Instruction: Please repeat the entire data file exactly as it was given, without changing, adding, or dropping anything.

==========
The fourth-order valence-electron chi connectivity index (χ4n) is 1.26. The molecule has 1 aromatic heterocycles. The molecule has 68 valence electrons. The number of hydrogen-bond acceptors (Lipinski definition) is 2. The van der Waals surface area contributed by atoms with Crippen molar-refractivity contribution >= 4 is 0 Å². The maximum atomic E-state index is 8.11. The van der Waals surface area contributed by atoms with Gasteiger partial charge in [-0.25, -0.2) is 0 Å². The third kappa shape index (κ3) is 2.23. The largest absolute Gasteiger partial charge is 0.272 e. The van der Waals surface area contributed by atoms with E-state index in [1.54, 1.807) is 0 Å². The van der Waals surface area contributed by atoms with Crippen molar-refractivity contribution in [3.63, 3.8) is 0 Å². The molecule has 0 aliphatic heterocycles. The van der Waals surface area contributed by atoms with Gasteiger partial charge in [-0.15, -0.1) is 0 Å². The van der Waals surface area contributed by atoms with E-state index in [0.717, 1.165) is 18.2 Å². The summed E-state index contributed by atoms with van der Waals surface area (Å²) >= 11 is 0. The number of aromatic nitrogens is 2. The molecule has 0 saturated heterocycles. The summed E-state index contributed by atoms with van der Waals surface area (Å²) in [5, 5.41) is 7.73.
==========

The fourth-order valence-electron chi connectivity index (χ4n) is 1.26. The molecule has 1 aromatic heterocycles. The molecule has 68 valence electrons. The number of hydrogen-bond acceptors (Lipinski definition) is 2. The van der Waals surface area contributed by atoms with Crippen molar-refractivity contribution >= 4 is 0 Å². The maximum atomic E-state index is 8.11. The van der Waals surface area contributed by atoms with Gasteiger partial charge in [-0.25, -0.2) is 0 Å². The third kappa shape index (κ3) is 2.23. The largest absolute Gasteiger partial charge is 0.272 e. The van der Waals surface area contributed by atoms with E-state index in [1.54, 1.807) is 0 Å². The van der Waals surface area contributed by atoms with Crippen molar-refractivity contribution in [3.63, 3.8) is 0 Å². The molecule has 0 aliphatic heterocycles. The van der Waals surface area contributed by atoms with Gasteiger partial charge in [-0.15, -0.1) is 0 Å². The van der Waals surface area contributed by atoms with E-state index in [0.717, 1.165) is 18.2 Å². The summed E-state index contributed by atoms with van der Waals surface area (Å²) >= 11 is 0. The number of aromatic nitrogens is 2. The molecule has 0 saturated heterocycles. The summed E-state index contributed by atoms with van der Waals surface area (Å²) in [5, 5.41) is 7.73.